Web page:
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As a 34-year-old freshman, Straker is supposed to be the "new kid on the block," the player expected to carry the team's luggage around. As a hulking, somber figure who bears a passing resemblance to former heavyweight champion Sonny Liston, Straker is a somewhat reluctant freshman."It's been challenging," he said. "It's going well, but you have to get used to and make adjustments to the different egos and attitudes of the team. Sometimes the other players don't want to listen to the coaches. I try and talk to them and make them understand the situation. Some of them listen and some of them don't."Straker, a role player, is originally from St. Michaels, Barbados and played on his country's national team and for a continuing education school following high school. He took a job working as a butcher immediately after high school; the money was so good that he never gave college a second thought. Eight years later when the company he worked for went out of business, he decided to go back to school. He picked York College, enrolling in its Health and Physical Education program because eventually, he wants to return home to teach sports to kids."I realized that the coaches didn't have a lot of experience in what they were teaching," he said. "Most of them had never played the game themselves and were teaching kids stuff they had learned from reading manuals and text books. I want to be able to draw on my experiences."Complicating his decision to leave home was his mother's physical condition. Two years ago, she suffered a stroke resulting from blood clots in her legs. Straker was tempted to remain with his family, but was convinced he could make a better life for them if he returned with a degree.He ran into a road block when he realized that he needed a high school diploma to enroll in college. Straker never finished high school, but he studied hard to earn his GED, which he did after a few frightful months. "That was the most challenging part because I was stressing about not being able to attend York," he said.Straker, who is single and lives in Brooklyn with his sister and a nephew, didn't waste any time jumping into his new surroundings. He joined the soccer team last semester and plans on playing on the volleyball team and soaking up as much American coaching as possible."It's interesting, having a player like Anderson," said York head coach Ron St. John, in his 17th year at the school. "It has its ups and downs. He has had to make a lot of adjustments. As a truly grown man, I can't push him as much as I would some of the other players. Every year I get a player who is older and they have a problem taking directions. The other problem is that whenever we go out on a road trip, the older players always want to get a cocktail. I have to tell them that if they do that, they'll be off the team."During St. John's first year as an assistant on the varsity back in 1979, St. John, then 36, had a player who was around the same age as him who refused to follow directions. Fearing a mutiny might occur, he released the player from the team and learned from the experience. This season he has two players in their 30's: Straker and Chris Simpson, a 30-year-old 6-foot-6 center who is also a freshman.As the younger of the two, Straker has worked with Simpson on controlling his emotions. Now that Simpson is eating into his playing time, Straker - out of self-preservation - might need to back off. When Straker failed to rise during a timeout against Brooklyn College, St. John opted to start Simpson the following game against Mount St. Mary's on January 17, and the team won three games in a row.Simpson, who spent a decade working for the Board of Education as a school aid and eventually wants to become a teacher, is oblivious to the difference in ages. The next oldest player on the team is 25."We're all playing to win," he said. "It's a bit unusual (to have a player Straker's age), but because he played for his country's national team, he brings all of his experiences to the team," said York captain Kwesi Liverpool. "He helps me talk to some of the other players. You have to talk to every player in a different manner, and he knows how to get through to them."Reach reporter Mitch Abramson by e-mail at TimesLedger@aol.com or call 718-229-0300, Ext. 130.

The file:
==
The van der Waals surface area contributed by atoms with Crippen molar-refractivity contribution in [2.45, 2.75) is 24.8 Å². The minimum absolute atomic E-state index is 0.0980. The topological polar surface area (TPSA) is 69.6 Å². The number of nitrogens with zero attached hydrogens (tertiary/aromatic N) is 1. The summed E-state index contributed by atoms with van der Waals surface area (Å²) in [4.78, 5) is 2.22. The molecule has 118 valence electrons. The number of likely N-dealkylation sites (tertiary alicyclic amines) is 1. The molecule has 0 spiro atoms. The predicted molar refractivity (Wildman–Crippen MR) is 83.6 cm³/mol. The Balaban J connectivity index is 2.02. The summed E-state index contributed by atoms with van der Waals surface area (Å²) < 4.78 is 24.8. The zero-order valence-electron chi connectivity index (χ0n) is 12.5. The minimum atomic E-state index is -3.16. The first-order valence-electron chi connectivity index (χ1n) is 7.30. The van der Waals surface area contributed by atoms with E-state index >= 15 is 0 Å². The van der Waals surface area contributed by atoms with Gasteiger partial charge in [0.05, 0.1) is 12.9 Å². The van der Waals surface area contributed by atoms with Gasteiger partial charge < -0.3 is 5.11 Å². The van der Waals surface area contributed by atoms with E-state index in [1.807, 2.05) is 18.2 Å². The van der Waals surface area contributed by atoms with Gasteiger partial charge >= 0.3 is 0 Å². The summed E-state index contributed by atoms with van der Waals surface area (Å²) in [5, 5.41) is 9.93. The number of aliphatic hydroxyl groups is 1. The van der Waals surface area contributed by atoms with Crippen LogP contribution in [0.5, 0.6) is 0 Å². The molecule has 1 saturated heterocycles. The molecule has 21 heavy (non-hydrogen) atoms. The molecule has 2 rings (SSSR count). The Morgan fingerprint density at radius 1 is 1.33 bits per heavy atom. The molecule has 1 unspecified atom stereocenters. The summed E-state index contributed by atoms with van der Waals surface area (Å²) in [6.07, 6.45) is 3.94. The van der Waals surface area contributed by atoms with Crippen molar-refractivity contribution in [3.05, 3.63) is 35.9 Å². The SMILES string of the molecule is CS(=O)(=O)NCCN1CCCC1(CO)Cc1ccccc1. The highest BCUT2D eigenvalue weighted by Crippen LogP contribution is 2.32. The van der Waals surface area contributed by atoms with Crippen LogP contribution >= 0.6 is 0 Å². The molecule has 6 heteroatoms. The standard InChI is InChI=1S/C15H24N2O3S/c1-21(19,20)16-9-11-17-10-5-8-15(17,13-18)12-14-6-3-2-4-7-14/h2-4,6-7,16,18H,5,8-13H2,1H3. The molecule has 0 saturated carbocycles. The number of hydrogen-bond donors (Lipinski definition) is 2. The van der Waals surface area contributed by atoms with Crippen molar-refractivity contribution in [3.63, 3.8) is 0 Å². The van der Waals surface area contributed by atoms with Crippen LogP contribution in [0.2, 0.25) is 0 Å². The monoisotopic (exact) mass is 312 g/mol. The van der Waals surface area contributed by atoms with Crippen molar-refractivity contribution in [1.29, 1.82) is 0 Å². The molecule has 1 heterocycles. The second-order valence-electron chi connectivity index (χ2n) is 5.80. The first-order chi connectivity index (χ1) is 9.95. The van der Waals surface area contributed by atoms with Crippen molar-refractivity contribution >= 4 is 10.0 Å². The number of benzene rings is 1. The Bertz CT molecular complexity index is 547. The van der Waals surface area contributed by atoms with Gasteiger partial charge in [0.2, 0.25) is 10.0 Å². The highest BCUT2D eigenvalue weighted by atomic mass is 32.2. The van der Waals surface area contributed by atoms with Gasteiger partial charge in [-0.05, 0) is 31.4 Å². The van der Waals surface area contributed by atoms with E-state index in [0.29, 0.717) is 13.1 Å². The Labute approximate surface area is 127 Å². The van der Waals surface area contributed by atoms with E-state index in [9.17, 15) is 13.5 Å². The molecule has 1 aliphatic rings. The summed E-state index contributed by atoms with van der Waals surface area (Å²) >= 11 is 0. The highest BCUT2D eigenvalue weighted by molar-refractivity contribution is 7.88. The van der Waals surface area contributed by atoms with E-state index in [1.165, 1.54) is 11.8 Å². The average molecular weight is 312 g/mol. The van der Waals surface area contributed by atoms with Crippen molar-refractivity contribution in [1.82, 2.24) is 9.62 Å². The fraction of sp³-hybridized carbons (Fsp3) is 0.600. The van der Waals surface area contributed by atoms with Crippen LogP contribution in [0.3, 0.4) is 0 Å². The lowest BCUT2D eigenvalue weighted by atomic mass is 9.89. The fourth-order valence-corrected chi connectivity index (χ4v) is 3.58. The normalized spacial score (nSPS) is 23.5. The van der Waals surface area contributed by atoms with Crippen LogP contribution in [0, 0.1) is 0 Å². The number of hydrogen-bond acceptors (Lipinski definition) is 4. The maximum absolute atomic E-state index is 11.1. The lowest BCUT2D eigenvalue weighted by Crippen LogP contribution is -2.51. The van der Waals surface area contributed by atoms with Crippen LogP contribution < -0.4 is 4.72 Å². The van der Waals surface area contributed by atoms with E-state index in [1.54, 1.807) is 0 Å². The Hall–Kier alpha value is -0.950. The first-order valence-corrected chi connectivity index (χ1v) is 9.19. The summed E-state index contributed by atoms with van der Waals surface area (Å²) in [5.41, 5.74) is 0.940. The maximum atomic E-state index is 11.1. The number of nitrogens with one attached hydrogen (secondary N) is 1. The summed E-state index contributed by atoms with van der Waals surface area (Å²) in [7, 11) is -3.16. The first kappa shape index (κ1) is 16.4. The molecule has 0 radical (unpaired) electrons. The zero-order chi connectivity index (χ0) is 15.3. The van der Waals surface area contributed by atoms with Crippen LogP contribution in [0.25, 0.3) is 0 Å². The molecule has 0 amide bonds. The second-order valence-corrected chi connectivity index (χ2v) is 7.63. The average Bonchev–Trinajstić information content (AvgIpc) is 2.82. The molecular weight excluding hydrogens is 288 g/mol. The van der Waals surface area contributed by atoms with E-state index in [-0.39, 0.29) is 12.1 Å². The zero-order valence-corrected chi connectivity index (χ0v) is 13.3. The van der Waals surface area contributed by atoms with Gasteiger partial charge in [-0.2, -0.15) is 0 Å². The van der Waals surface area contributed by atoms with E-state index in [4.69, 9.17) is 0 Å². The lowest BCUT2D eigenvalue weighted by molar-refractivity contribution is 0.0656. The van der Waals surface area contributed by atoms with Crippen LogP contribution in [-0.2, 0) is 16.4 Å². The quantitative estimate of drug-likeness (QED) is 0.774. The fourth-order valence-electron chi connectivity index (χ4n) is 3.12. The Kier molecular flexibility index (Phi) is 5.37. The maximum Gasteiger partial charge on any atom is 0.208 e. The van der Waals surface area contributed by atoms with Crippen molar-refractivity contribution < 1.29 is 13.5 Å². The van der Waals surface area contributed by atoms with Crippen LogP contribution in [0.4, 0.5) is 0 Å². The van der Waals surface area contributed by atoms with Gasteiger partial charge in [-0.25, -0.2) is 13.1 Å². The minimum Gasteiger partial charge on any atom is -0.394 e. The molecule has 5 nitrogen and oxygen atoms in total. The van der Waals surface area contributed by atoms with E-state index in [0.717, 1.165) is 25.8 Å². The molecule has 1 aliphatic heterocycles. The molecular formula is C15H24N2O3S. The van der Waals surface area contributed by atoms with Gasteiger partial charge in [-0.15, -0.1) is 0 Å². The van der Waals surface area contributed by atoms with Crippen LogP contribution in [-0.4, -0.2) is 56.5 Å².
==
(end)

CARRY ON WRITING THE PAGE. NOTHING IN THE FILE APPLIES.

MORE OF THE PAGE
©2005 Community Newspaper Group
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